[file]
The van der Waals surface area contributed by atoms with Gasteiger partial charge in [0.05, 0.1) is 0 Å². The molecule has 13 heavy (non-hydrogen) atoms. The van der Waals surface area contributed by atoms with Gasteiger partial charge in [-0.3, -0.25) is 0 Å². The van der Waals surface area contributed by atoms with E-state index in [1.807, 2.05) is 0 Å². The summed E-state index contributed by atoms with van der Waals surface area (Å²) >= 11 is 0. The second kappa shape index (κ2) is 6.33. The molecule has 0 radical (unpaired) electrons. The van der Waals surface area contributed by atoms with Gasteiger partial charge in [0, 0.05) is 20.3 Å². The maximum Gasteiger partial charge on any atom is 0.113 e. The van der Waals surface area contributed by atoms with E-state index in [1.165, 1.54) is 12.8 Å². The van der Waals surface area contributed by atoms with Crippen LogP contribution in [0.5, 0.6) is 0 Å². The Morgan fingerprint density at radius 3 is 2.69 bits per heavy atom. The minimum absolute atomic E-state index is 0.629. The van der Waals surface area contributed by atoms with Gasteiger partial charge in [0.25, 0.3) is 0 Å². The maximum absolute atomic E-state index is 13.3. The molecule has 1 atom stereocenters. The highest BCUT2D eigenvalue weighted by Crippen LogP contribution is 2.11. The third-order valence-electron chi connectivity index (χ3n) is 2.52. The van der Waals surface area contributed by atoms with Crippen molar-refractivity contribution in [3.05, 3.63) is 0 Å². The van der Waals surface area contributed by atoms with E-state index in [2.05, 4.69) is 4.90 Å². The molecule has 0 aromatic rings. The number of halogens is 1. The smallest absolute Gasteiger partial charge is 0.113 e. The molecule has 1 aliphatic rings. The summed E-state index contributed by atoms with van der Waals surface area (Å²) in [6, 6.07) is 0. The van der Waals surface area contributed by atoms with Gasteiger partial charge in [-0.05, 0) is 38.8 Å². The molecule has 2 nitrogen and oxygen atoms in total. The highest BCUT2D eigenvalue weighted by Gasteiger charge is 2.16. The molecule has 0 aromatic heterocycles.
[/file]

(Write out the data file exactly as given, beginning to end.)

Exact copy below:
The van der Waals surface area contributed by atoms with Gasteiger partial charge in [0.05, 0.1) is 0 Å². The molecule has 13 heavy (non-hydrogen) atoms. The van der Waals surface area contributed by atoms with Gasteiger partial charge in [-0.3, -0.25) is 0 Å². The van der Waals surface area contributed by atoms with E-state index in [1.807, 2.05) is 0 Å². The summed E-state index contributed by atoms with van der Waals surface area (Å²) >= 11 is 0. The second kappa shape index (κ2) is 6.33. The molecule has 0 radical (unpaired) electrons. The van der Waals surface area contributed by atoms with Gasteiger partial charge in [0, 0.05) is 20.3 Å². The maximum Gasteiger partial charge on any atom is 0.113 e. The van der Waals surface area contributed by atoms with E-state index in [1.165, 1.54) is 12.8 Å². The van der Waals surface area contributed by atoms with Crippen LogP contribution in [0.5, 0.6) is 0 Å². The Morgan fingerprint density at radius 3 is 2.69 bits per heavy atom. The minimum absolute atomic E-state index is 0.629. The van der Waals surface area contributed by atoms with Gasteiger partial charge in [0.25, 0.3) is 0 Å². The maximum absolute atomic E-state index is 13.3. The molecule has 1 atom stereocenters. The highest BCUT2D eigenvalue weighted by Crippen LogP contribution is 2.11. The third-order valence-electron chi connectivity index (χ3n) is 2.52. The van der Waals surface area contributed by atoms with Crippen molar-refractivity contribution in [3.05, 3.63) is 0 Å². The van der Waals surface area contributed by atoms with E-state index in [2.05, 4.69) is 4.90 Å². The molecule has 0 aromatic rings. The number of halogens is 1. The smallest absolute Gasteiger partial charge is 0.113 e. The molecule has 1 aliphatic rings. The summed E-state index contributed by atoms with van der Waals surface area (Å²) in [6, 6.07) is 0. The van der Waals surface area contributed by atoms with Gasteiger partial charge in [-0.05, 0) is 38.8 Å². The molecule has 2 nitrogen and oxygen atoms in total. The highest BCUT2D eigenvalue weighted by Gasteiger charge is 2.16. The molecule has 0 aromatic heterocycles.